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Gerald A. Meehl

Abstract

The basic concept of land-sea temperature contrast and the strength of the Asian summer monsoon is investigated here by comparing the relative contributions of external conditions (involving surface albedo) and internal feedbacks (involving soil moisture) in a number of atmospheric general circulation model (GCM) mean climate simulations and in a GCM sensitivity experiment. All models are run with the same long-term mean sea surface temperatures so that only land-surface conditions affect the land-sea temperature contrast. There is a surprising consistency among the various models such that stronger summer monsoons (defined as high area-averaged precipitation over south Asia) are associated with greater land-sea temperature contrast (i.e., higher land temperatures), lower sea level pressure over land, less snow cover, and greater soil moisture. In a sensitivity study with land albedos uniformly raised from 0. 13 to 0.20 in one of the models, the winter-spring-summer sequence over southern Asia shows that there is a high sensitivity to the specified land albedos. Lower land albedos are associated with warmer land temperatures, greater land-sea temperature contrast, and a stronger Asian summer monsoon. There is also a positive feedback between soil moisture and precipitation (increased soil moisture provides a surface moisture source for further precipitation).

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Gerald A. Meehl

Abstract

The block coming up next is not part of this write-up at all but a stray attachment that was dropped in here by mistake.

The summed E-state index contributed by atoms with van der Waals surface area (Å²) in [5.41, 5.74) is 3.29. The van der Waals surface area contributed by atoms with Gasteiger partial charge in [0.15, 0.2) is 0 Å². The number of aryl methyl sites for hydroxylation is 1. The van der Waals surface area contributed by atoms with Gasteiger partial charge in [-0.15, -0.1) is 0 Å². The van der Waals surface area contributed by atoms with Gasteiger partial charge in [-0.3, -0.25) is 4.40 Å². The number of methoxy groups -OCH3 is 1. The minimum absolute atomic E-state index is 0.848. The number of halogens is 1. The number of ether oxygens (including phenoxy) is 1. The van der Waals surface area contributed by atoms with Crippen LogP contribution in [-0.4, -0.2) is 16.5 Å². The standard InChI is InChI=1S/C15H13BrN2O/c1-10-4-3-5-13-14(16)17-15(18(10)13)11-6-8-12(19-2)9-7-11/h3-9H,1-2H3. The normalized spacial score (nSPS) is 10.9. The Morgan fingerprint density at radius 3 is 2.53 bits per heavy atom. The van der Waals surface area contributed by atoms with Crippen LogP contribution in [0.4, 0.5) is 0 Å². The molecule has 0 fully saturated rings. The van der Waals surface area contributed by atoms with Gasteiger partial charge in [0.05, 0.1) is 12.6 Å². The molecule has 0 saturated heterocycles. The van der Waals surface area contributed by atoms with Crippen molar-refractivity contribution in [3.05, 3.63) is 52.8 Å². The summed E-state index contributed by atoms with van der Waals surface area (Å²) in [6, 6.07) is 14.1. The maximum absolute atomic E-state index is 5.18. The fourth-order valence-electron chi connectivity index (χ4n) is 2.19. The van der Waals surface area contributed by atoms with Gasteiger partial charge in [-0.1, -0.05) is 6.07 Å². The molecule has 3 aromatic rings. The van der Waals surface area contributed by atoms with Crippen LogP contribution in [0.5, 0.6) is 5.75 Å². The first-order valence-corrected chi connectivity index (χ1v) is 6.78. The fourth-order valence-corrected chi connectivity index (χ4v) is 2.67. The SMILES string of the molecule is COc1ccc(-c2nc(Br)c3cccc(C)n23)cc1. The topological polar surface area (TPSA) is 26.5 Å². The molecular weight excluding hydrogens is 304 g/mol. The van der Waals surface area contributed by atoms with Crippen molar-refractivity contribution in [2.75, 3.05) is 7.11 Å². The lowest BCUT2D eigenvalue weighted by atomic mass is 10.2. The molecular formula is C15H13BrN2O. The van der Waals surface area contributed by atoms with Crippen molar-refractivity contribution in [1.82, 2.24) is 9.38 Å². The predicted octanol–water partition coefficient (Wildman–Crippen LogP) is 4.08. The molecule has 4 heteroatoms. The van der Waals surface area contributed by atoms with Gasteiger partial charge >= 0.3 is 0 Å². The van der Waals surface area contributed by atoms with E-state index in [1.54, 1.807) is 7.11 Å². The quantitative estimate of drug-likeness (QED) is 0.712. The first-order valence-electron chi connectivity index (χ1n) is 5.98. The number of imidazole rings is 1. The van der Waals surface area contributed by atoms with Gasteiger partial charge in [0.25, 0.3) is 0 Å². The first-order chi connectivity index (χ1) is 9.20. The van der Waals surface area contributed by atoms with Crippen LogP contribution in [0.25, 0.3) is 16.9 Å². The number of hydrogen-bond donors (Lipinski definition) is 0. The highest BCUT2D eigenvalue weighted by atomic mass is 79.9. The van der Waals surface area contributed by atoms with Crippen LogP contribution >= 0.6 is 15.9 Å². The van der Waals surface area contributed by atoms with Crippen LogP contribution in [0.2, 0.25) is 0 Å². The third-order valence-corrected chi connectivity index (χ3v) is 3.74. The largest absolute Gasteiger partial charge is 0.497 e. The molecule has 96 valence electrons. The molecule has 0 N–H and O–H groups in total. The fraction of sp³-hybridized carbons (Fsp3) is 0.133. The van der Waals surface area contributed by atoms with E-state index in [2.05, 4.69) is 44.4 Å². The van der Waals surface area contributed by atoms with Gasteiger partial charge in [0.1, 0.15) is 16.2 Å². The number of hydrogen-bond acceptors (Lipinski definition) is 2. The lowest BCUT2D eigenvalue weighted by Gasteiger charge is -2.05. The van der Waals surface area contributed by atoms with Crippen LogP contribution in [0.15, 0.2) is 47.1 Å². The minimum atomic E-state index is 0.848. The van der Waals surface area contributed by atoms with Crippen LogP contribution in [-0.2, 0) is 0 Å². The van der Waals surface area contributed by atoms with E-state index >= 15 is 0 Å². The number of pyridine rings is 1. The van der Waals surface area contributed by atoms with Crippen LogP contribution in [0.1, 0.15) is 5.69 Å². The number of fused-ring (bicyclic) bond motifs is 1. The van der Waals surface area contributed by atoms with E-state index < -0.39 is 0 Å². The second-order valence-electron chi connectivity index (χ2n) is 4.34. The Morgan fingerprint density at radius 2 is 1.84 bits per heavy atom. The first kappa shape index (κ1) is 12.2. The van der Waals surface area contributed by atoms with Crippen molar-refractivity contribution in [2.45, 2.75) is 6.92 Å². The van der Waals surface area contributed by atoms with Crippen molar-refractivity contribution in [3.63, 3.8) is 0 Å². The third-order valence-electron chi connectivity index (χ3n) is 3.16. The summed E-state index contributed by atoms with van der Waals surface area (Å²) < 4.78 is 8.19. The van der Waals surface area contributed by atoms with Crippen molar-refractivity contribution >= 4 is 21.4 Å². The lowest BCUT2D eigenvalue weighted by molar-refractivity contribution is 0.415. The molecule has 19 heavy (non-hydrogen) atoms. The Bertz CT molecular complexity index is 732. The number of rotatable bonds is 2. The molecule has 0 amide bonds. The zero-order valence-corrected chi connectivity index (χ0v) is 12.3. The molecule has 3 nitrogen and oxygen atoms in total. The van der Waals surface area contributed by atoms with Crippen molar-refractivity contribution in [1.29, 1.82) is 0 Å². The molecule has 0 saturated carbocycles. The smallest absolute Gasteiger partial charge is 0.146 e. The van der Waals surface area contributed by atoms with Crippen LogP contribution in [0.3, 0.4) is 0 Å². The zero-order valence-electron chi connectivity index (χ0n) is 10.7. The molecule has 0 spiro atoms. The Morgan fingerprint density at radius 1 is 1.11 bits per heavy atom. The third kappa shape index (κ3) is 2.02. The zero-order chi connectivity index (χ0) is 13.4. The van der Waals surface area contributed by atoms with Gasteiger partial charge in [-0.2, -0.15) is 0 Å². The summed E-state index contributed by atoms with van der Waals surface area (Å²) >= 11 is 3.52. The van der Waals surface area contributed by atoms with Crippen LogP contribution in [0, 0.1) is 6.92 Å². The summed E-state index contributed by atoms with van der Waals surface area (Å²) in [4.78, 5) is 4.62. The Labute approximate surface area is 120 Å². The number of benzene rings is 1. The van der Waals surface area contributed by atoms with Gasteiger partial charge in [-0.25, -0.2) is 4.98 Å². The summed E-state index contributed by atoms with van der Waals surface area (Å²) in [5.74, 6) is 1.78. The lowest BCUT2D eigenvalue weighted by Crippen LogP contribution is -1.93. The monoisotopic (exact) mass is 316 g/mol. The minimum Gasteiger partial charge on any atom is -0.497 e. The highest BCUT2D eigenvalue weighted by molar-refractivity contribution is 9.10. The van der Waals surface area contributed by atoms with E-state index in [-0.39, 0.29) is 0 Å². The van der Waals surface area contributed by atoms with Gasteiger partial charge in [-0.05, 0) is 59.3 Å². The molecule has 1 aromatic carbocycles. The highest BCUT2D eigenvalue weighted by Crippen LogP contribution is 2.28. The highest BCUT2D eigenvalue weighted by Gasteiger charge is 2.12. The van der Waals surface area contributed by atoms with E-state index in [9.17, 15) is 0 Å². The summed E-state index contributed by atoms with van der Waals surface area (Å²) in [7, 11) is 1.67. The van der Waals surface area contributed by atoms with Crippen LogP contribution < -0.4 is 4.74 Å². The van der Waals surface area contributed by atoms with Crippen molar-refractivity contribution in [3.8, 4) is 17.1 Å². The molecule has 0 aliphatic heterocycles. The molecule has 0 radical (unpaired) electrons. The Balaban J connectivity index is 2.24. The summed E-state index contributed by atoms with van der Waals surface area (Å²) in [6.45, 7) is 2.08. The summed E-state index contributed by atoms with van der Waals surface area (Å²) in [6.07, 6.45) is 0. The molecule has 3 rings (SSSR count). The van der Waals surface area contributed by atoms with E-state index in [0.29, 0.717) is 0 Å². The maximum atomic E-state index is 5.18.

The cause of the semiannual oscillation (SAO) at middle and high southern latitudes, proposed by van Loon, is reexamined using observations and general circulation model (GCM) simulations. The model results and the more recent observed data [sea surface temperature (SST), ocean heat storage, temperature profiles in the upper ocean, and atmosphere transient eddy momentum and heat fluxes] support van Loon's original hypothesis that the mechanism involves the different annual cycles of temperature between the Antarctic polar continent and the surrounding midlatitude southern oceans. A strong semiannual oscillation is noted in the observed atmospheric transient eddy momentum flux in southern midlatitudes corresponding with the two times of year when the circumpolar trough around Antarctica is most intense. The products of the dynamical coupling of ocean and atmosphere–the annual cycle of SST near 50°S and associated ocean beat storage–are important to the amplitude and phase of the SAO in the atmosphere. GCM simulations are analyzed to provide insights into the consequences of changing elements of the ocean forcing near 50°S. The GCM simulation with the specified annual cycle of SSTs has the correct phase of the SAO but reduced amplitude. The model with a simple mixed-layer ocean (shallow fixed depth with no dynamics) produces an altered annual cycle of SSTs and ocean heat storage at 50°S and a similarly altered SAO as a consequence. These model results, along with the observed upper-ocean temperature profiles and heat storage values, suggest that changes in the annual cycle of SST and ocean heat storage near 50°S could lead to a modulation of the observed SAO and affect its role in the El Niño–Southern Oscillation and the Indian monsoon.